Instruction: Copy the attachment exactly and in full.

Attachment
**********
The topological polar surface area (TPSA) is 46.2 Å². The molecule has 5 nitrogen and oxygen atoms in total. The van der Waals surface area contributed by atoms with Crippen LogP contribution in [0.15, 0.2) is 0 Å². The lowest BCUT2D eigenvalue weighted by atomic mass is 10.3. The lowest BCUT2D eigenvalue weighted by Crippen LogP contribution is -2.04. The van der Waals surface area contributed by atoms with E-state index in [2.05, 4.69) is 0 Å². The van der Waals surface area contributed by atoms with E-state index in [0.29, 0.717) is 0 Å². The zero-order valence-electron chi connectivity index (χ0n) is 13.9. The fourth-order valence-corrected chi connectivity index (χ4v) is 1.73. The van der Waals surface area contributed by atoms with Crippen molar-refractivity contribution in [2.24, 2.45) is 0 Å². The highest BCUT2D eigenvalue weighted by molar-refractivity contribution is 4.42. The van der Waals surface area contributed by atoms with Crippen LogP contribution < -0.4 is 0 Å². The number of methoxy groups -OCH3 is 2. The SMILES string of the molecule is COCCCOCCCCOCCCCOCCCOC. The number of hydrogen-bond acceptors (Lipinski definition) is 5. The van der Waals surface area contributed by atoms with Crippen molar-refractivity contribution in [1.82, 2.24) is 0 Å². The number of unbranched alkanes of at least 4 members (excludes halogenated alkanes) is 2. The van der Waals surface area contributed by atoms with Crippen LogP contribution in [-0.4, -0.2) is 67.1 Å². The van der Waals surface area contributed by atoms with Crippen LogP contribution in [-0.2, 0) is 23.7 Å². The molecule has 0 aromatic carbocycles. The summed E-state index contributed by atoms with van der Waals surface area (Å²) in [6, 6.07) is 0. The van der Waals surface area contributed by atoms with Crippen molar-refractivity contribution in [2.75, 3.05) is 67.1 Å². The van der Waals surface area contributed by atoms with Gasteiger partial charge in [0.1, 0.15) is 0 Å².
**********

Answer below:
The topological polar surface area (TPSA) is 46.2 Å². The molecule has 5 nitrogen and oxygen atoms in total. The van der Waals surface area contributed by atoms with Crippen LogP contribution in [0.15, 0.2) is 0 Å². The lowest BCUT2D eigenvalue weighted by atomic mass is 10.3. The lowest BCUT2D eigenvalue weighted by Crippen LogP contribution is -2.04. The van der Waals surface area contributed by atoms with E-state index in [2.05, 4.69) is 0 Å². The van der Waals surface area contributed by atoms with E-state index in [0.29, 0.717) is 0 Å². The zero-order valence-electron chi connectivity index (χ0n) is 13.9. The fourth-order valence-corrected chi connectivity index (χ4v) is 1.73. The van der Waals surface area contributed by atoms with Crippen molar-refractivity contribution in [2.24, 2.45) is 0 Å². The highest BCUT2D eigenvalue weighted by molar-refractivity contribution is 4.42. The van der Waals surface area contributed by atoms with Crippen LogP contribution < -0.4 is 0 Å². The number of methoxy groups -OCH3 is 2. The SMILES string of the molecule is COCCCOCCCCOCCCCOCCCOC. The number of hydrogen-bond acceptors (Lipinski definition) is 5. The van der Waals surface area contributed by atoms with Crippen molar-refractivity contribution in [1.82, 2.24) is 0 Å². The number of unbranched alkanes of at least 4 members (excludes halogenated alkanes) is 2. The van der Waals surface area contributed by atoms with Crippen LogP contribution in [-0.4, -0.2) is 67.1 Å². The van der Waals surface area contributed by atoms with Crippen LogP contribution in [-0.2, 0) is 23.7 Å². The molecule has 0 aromatic carbocycles. The summed E-state index contributed by atoms with van der Waals surface area (Å²) in [6, 6.07) is 0. The van der Waals surface area contributed by atoms with Crippen molar-refractivity contribution in [2.75, 3.05) is 67.1 Å². The van der Waals surface area contributed by atoms with Gasteiger partial charge in [0.1, 0.15) is 0 Å².